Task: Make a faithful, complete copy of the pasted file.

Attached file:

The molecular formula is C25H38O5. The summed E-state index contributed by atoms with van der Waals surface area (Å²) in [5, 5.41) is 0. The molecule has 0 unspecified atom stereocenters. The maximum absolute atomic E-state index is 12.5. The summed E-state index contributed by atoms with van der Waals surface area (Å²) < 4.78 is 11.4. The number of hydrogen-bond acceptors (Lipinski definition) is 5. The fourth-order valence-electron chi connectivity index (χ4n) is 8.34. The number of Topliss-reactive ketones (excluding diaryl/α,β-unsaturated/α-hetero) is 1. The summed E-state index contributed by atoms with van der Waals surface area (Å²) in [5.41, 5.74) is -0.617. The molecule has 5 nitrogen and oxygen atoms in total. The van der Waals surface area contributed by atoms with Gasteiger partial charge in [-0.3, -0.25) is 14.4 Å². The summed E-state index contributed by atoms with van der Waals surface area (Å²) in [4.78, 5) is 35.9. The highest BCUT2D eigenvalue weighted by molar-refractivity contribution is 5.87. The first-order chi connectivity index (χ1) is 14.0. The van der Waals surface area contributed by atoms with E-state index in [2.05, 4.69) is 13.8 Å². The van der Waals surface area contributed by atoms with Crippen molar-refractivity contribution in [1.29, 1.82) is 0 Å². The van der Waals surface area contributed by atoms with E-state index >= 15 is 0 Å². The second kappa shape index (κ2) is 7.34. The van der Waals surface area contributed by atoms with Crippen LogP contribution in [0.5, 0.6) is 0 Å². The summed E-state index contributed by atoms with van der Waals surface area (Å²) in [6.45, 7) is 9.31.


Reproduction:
The molecular formula is C25H38O5. The summed E-state index contributed by atoms with van der Waals surface area (Å²) in [5, 5.41) is 0. The molecule has 0 unspecified atom stereocenters. The maximum absolute atomic E-state index is 12.5. The summed E-state index contributed by atoms with van der Waals surface area (Å²) < 4.78 is 11.4. The number of hydrogen-bond acceptors (Lipinski definition) is 5. The fourth-order valence-electron chi connectivity index (χ4n) is 8.34. The number of Topliss-reactive ketones (excluding diaryl/α,β-unsaturated/α-hetero) is 1. The summed E-state index contributed by atoms with van der Waals surface area (Å²) in [5.41, 5.74) is -0.617. The molecule has 5 nitrogen and oxygen atoms in total. The van der Waals surface area contributed by atoms with Gasteiger partial charge in [-0.3, -0.25) is 14.4 Å². The summed E-state index contributed by atoms with van der Waals surface area (Å²) in [4.78, 5) is 35.9. The highest BCUT2D eigenvalue weighted by molar-refractivity contribution is 5.87. The first-order chi connectivity index (χ1) is 14.0. The van der Waals surface area contributed by atoms with E-state index in [2.05, 4.69) is 13.8 Å². The van der Waals surface area contributed by atoms with Crippen molar-refractivity contribution in [1.29, 1.82) is 0 Å². The van der Waals surface area contributed by atoms with E-state index >= 15 is 0 Å². The second kappa shape index (κ2) is 7.34. The van der Waals surface area contributed by atoms with Crippen LogP contribution in [0.5, 0.6) is 0 Å². The summed E-state index contributed by atoms with van der Waals surface area (Å²) in [6.45, 7) is 9.31.